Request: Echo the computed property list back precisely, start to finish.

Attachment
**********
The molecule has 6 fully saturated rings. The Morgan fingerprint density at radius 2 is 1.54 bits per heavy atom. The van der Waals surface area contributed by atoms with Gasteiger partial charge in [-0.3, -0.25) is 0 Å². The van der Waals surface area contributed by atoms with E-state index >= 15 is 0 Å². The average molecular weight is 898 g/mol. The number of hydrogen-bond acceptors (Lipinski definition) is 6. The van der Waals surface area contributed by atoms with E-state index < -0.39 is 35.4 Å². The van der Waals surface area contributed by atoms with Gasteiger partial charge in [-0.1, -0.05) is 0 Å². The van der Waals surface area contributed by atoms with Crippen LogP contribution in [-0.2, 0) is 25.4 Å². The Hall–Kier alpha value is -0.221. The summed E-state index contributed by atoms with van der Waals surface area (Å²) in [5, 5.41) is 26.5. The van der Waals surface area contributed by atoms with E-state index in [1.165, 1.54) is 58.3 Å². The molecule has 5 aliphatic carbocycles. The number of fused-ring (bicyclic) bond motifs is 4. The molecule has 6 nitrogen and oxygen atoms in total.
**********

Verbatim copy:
The molecule has 6 fully saturated rings. The Morgan fingerprint density at radius 2 is 1.54 bits per heavy atom. The van der Waals surface area contributed by atoms with Gasteiger partial charge in [-0.3, -0.25) is 0 Å². The van der Waals surface area contributed by atoms with E-state index >= 15 is 0 Å². The average molecular weight is 898 g/mol. The number of hydrogen-bond acceptors (Lipinski definition) is 6. The van der Waals surface area contributed by atoms with E-state index < -0.39 is 35.4 Å². The van der Waals surface area contributed by atoms with Gasteiger partial charge in [-0.1, -0.05) is 0 Å². The van der Waals surface area contributed by atoms with Crippen LogP contribution in [-0.2, 0) is 25.4 Å². The Hall–Kier alpha value is -0.221. The summed E-state index contributed by atoms with van der Waals surface area (Å²) in [5, 5.41) is 26.5. The van der Waals surface area contributed by atoms with E-state index in [1.165, 1.54) is 58.3 Å². The molecule has 5 aliphatic carbocycles. The number of fused-ring (bicyclic) bond motifs is 4. The molecule has 6 nitrogen and oxygen atoms in total.